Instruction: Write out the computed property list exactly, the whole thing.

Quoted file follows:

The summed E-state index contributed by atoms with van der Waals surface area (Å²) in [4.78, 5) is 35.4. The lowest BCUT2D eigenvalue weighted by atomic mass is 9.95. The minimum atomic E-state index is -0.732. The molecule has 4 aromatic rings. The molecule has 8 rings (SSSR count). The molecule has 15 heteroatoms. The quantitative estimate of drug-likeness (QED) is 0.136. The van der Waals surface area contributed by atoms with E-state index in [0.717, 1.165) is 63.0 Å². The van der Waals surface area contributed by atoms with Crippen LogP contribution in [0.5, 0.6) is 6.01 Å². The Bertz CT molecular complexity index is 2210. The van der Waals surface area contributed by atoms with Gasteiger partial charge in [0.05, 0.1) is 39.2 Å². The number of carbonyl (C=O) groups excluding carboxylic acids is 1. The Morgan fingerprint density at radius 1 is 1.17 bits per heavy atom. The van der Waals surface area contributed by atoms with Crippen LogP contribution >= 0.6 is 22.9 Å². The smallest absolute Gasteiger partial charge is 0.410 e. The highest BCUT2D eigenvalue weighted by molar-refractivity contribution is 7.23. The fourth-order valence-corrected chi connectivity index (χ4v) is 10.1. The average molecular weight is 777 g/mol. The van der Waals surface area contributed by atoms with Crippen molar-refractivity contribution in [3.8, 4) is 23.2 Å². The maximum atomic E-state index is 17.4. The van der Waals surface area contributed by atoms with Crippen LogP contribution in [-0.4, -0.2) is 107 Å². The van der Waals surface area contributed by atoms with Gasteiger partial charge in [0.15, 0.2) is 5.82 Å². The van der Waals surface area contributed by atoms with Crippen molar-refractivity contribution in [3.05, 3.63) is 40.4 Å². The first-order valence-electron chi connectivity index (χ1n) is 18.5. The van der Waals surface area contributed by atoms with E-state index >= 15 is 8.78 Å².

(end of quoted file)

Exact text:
The summed E-state index contributed by atoms with van der Waals surface area (Å²) in [4.78, 5) is 35.4. The lowest BCUT2D eigenvalue weighted by atomic mass is 9.95. The minimum atomic E-state index is -0.732. The molecule has 4 aromatic rings. The molecule has 8 rings (SSSR count). The molecule has 15 heteroatoms. The quantitative estimate of drug-likeness (QED) is 0.136. The van der Waals surface area contributed by atoms with E-state index in [0.717, 1.165) is 63.0 Å². The van der Waals surface area contributed by atoms with Crippen LogP contribution in [0.5, 0.6) is 6.01 Å². The Bertz CT molecular complexity index is 2210. The van der Waals surface area contributed by atoms with Gasteiger partial charge in [0.05, 0.1) is 39.2 Å². The number of carbonyl (C=O) groups excluding carboxylic acids is 1. The Morgan fingerprint density at radius 1 is 1.17 bits per heavy atom. The van der Waals surface area contributed by atoms with Crippen LogP contribution >= 0.6 is 22.9 Å². The smallest absolute Gasteiger partial charge is 0.410 e. The highest BCUT2D eigenvalue weighted by molar-refractivity contribution is 7.23. The fourth-order valence-corrected chi connectivity index (χ4v) is 10.1. The average molecular weight is 777 g/mol. The van der Waals surface area contributed by atoms with Crippen molar-refractivity contribution in [3.8, 4) is 23.2 Å². The maximum atomic E-state index is 17.4. The van der Waals surface area contributed by atoms with Crippen LogP contribution in [-0.4, -0.2) is 107 Å². The van der Waals surface area contributed by atoms with Gasteiger partial charge in [0.15, 0.2) is 5.82 Å². The van der Waals surface area contributed by atoms with Crippen molar-refractivity contribution in [3.05, 3.63) is 40.4 Å². The first-order valence-electron chi connectivity index (χ1n) is 18.5. The van der Waals surface area contributed by atoms with E-state index >= 15 is 8.78 Å².